Speaking of buffets, they should be avoided during and shortly after your chemotherapy, when your body has the least chance of fighting off common germs. Sneeze-shields (those little Plexiglas or glass dividers making you feel safe from sprayed sneezes) are not foolproof, nor is there any guarantee that patrons aren’t revisiting the buffet with used plates, bowls and utensils. Similarly, avoid any delicatessen or self-serve salad bars—opt instead to purchase the meat, lettuce and toppings and clean them yourself at home.

Food Prep During Chemo

We've all heard the adage that we are supposed to keep hot foods hot and cold foods cold—but these are the specifics. Perishable foods should not be left out for protracted munching. After any meal or snack is served, the food should be packaged safely and refrigerated within at least two hours of preparation.

  • Cold foods must be kept at or less than 40 degrees Fahrenheit
  • Hot foods must be kept at or hotter than 140 degrees Fahrenheit

It's okay—and actually encouraged—to use multiple spoons, cutting and preparation surfaces, and pans while cooking. You don't want to contaminate the bacon by stirring it with the same fork used to whip your raw eggs, for example. Be sure to use a cutting surface that is not made of wood or another permeable surface while chopping or preparing raw meats—wood can harbor bacteria despite how well you wash it.

If you love a nice, blood red center on your beef, consider swapping it for some well-cooked poultry—at least until your chemotherapy is over. Whatever meat you choose, make sure it is cooked through. The best way to do this is not by "eyeballing it" or depending on a recipe's cook time; use a meat thermometer to ascertain if your meat is thoroughly cooked and remember:

  • Poultry should be cooked to 165 degrees at the thickest part
  • Red meat should be cooked to 160 degrees at the thickest part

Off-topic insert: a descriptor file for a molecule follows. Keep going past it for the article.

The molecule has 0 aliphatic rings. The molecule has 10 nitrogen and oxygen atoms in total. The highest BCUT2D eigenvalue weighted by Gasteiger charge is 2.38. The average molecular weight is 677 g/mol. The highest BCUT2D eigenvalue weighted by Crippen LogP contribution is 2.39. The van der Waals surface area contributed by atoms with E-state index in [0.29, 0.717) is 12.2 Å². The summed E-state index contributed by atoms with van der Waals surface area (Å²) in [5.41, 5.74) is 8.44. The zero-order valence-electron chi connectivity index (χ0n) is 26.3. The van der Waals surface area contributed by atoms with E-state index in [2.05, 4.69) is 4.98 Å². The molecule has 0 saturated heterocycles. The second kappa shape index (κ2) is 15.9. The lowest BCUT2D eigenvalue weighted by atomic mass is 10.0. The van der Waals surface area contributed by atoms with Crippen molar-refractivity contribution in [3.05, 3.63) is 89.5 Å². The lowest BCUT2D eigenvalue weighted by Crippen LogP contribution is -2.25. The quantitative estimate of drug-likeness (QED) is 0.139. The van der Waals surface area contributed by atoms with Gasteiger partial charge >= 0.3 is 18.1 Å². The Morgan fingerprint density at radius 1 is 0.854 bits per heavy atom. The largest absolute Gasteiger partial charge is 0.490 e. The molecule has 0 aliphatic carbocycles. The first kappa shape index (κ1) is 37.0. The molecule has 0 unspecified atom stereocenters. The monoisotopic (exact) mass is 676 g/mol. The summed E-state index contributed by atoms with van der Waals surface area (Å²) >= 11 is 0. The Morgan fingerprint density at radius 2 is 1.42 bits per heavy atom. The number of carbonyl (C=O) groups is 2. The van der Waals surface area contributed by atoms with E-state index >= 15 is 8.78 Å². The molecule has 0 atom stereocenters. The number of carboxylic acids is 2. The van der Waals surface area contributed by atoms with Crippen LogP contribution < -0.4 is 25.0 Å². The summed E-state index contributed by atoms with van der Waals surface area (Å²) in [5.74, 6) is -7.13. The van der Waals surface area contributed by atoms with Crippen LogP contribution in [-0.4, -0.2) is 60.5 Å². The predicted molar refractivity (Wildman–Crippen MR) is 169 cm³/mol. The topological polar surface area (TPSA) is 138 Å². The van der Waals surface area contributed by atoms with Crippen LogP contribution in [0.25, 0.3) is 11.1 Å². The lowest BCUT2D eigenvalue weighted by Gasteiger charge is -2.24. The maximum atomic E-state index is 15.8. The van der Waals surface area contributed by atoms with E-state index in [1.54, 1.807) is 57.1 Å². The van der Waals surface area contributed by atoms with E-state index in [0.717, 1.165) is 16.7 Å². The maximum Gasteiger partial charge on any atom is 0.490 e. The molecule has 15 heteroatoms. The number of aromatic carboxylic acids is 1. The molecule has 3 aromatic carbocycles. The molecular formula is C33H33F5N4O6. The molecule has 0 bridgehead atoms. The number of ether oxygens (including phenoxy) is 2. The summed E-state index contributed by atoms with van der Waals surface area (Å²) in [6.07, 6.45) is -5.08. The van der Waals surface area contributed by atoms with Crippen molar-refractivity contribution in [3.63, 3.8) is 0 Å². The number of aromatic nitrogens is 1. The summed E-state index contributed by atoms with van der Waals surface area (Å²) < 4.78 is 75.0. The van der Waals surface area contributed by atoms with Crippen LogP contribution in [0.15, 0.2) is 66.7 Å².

• Reheated casseroles and leftovers should be heated to 165 degrees.

Be sure your meat thermometer is not placed too shallow and it is not touching the bone if there is one, as both mistakes could cause a false reading.

Hand Washing is Important

One of the most important things you can do, not just before eating or preparing food but often, is to wash your hands. It's been shown too-many-times-to-count that careful hand washing by yourself and others around you can do wonders in decreasing the risk of infections.

Mnemonic for Eating During Chemotherapy

Oncologists realize that the information we just shared on eating during chemotherapy can be hard to remember—especially at a time when you are learning a massive number of facts about cancer which you probably never wanted to know. The mnemonic is "piccy" and goes as follows:

P - Stands for pasteurized, in other words, making sure foods such as dairy products have been heated (pasteurized).

I - Stands for inspect. Take a careful look at any foods you eat (inspect them) before eating. For example, look for any cuts or breaks in veggies or fruits, or molds growing on other foods.

C - Stands for clean. Not only should you make sure to clean the foods you eat, but be wary of cutting boards and other surfaces your food may come in contact with that may not be clean. You may want to add hand washing by yourself and anyone helping to prepare your food to this letter.

C - This C stands for cook. Cook any meats thoroughly including fish and seafood.

Y - Stands for yuck. Mark dates on any leftovers in your fridge and throw them promptly. Consider that in order to identify a bacteria, scientists place a dab on a plate and let it grow for awhile in a fridge. Avoid making your own petri dishes in your own fridge.

Bottom Line - Eating During Chemotherapy

Avoiding foods that can cause infection in addition to coping with mouth sores, taste changes, sometimes nausea or a loss of appetite from chemo can be difficult. That said, there are now several cookbooks that have been designed for people with cancer which take not only food restrictions due to infection risk in mind, but are also designed with recipes to help people cope with the eating-related side effects of treatment.

Sources:

Centers for Disease Control and Prevention. Preventing Infections in Cancer Patients. Updated 11/18/15. http://www.cdc.gov/cancer/preventinfections/patients.htm